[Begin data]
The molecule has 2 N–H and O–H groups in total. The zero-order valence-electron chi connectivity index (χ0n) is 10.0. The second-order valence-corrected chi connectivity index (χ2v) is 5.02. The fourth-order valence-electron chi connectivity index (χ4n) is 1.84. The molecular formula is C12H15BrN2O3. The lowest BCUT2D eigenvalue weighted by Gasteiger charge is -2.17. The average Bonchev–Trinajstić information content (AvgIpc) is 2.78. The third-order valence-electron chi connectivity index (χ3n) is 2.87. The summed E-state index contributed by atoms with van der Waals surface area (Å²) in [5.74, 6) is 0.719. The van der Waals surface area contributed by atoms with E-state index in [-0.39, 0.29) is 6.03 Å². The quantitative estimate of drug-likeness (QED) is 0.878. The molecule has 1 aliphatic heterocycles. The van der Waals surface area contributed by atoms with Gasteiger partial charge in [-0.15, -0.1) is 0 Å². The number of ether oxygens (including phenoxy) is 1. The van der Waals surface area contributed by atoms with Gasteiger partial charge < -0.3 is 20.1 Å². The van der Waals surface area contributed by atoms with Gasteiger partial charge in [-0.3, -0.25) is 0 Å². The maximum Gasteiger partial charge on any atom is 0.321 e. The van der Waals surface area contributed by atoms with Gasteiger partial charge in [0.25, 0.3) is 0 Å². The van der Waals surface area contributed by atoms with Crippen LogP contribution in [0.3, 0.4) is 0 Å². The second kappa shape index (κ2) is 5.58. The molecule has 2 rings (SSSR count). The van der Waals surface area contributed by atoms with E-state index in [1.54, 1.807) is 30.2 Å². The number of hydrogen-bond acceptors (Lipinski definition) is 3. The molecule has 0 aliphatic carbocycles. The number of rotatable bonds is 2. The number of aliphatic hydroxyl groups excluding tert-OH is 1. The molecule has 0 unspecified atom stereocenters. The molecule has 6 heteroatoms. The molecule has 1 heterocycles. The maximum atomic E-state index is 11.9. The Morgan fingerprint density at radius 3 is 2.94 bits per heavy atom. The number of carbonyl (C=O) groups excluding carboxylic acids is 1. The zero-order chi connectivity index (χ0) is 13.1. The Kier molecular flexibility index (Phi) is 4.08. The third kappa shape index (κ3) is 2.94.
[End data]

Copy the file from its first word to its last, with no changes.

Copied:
The molecule has 2 N–H and O–H groups in total. The zero-order valence-electron chi connectivity index (χ0n) is 10.0. The second-order valence-corrected chi connectivity index (χ2v) is 5.02. The fourth-order valence-electron chi connectivity index (χ4n) is 1.84. The molecular formula is C12H15BrN2O3. The lowest BCUT2D eigenvalue weighted by Gasteiger charge is -2.17. The average Bonchev–Trinajstić information content (AvgIpc) is 2.78. The third-order valence-electron chi connectivity index (χ3n) is 2.87. The summed E-state index contributed by atoms with van der Waals surface area (Å²) in [5.74, 6) is 0.719. The van der Waals surface area contributed by atoms with E-state index in [-0.39, 0.29) is 6.03 Å². The quantitative estimate of drug-likeness (QED) is 0.878. The molecule has 1 aliphatic heterocycles. The van der Waals surface area contributed by atoms with Gasteiger partial charge in [-0.15, -0.1) is 0 Å². The number of ether oxygens (including phenoxy) is 1. The van der Waals surface area contributed by atoms with Gasteiger partial charge < -0.3 is 20.1 Å². The van der Waals surface area contributed by atoms with Gasteiger partial charge in [-0.3, -0.25) is 0 Å². The maximum Gasteiger partial charge on any atom is 0.321 e. The van der Waals surface area contributed by atoms with Gasteiger partial charge in [0.25, 0.3) is 0 Å². The van der Waals surface area contributed by atoms with Crippen LogP contribution in [0.3, 0.4) is 0 Å². The second kappa shape index (κ2) is 5.58. The molecule has 2 rings (SSSR count). The van der Waals surface area contributed by atoms with E-state index in [1.54, 1.807) is 30.2 Å². The number of hydrogen-bond acceptors (Lipinski definition) is 3. The molecule has 0 aliphatic carbocycles. The number of rotatable bonds is 2. The number of aliphatic hydroxyl groups excluding tert-OH is 1. The molecule has 0 unspecified atom stereocenters. The molecule has 6 heteroatoms. The molecule has 1 heterocycles. The maximum atomic E-state index is 11.9. The Morgan fingerprint density at radius 3 is 2.94 bits per heavy atom. The number of carbonyl (C=O) groups excluding carboxylic acids is 1. The zero-order chi connectivity index (χ0) is 13.1. The Kier molecular flexibility index (Phi) is 4.08. The third kappa shape index (κ3) is 2.94.